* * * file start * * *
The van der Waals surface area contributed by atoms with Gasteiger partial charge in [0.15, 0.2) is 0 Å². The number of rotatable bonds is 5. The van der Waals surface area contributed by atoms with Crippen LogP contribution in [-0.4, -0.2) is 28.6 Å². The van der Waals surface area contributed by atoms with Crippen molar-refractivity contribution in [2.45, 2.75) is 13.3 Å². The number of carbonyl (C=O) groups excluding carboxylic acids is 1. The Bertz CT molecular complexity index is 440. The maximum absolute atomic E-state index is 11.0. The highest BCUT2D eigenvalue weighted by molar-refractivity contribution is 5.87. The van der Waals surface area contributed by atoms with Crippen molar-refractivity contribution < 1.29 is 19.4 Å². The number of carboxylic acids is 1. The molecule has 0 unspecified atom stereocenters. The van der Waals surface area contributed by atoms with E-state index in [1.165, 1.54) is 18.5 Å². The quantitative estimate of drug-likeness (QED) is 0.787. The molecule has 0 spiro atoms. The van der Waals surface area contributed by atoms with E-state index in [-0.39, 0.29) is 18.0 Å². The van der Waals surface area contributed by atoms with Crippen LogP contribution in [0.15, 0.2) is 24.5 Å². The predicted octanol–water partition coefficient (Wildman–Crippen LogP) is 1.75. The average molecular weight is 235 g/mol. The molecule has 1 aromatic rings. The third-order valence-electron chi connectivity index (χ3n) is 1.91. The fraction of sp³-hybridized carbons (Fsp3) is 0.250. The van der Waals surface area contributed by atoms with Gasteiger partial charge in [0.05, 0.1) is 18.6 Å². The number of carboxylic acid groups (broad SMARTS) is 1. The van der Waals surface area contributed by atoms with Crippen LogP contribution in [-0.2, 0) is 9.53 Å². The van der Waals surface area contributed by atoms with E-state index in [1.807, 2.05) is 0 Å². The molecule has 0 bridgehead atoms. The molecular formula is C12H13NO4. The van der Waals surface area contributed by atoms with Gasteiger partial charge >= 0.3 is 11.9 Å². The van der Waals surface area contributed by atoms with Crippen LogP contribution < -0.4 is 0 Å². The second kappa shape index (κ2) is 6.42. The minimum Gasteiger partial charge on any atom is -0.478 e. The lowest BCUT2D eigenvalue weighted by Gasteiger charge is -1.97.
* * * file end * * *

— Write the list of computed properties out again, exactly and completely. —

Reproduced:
The van der Waals surface area contributed by atoms with Gasteiger partial charge in [0.15, 0.2) is 0 Å². The number of rotatable bonds is 5. The van der Waals surface area contributed by atoms with Crippen LogP contribution in [-0.4, -0.2) is 28.6 Å². The van der Waals surface area contributed by atoms with Crippen molar-refractivity contribution in [2.45, 2.75) is 13.3 Å². The number of carbonyl (C=O) groups excluding carboxylic acids is 1. The Bertz CT molecular complexity index is 440. The maximum absolute atomic E-state index is 11.0. The highest BCUT2D eigenvalue weighted by molar-refractivity contribution is 5.87. The van der Waals surface area contributed by atoms with Crippen molar-refractivity contribution < 1.29 is 19.4 Å². The number of carboxylic acids is 1. The molecule has 0 unspecified atom stereocenters. The van der Waals surface area contributed by atoms with E-state index in [1.165, 1.54) is 18.5 Å². The quantitative estimate of drug-likeness (QED) is 0.787. The molecule has 0 spiro atoms. The van der Waals surface area contributed by atoms with E-state index in [-0.39, 0.29) is 18.0 Å². The van der Waals surface area contributed by atoms with Crippen LogP contribution in [0.15, 0.2) is 24.5 Å². The predicted octanol–water partition coefficient (Wildman–Crippen LogP) is 1.75. The average molecular weight is 235 g/mol. The molecule has 1 aromatic rings. The third-order valence-electron chi connectivity index (χ3n) is 1.91. The fraction of sp³-hybridized carbons (Fsp3) is 0.250. The van der Waals surface area contributed by atoms with Gasteiger partial charge in [0.05, 0.1) is 18.6 Å². The number of carboxylic acid groups (broad SMARTS) is 1. The van der Waals surface area contributed by atoms with Crippen LogP contribution in [-0.2, 0) is 9.53 Å². The van der Waals surface area contributed by atoms with E-state index in [1.807, 2.05) is 0 Å². The molecule has 0 bridgehead atoms. The molecular formula is C12H13NO4. The van der Waals surface area contributed by atoms with Gasteiger partial charge >= 0.3 is 11.9 Å². The van der Waals surface area contributed by atoms with Crippen LogP contribution < -0.4 is 0 Å². The second kappa shape index (κ2) is 6.42. The minimum Gasteiger partial charge on any atom is -0.478 e. The lowest BCUT2D eigenvalue weighted by Gasteiger charge is -1.97.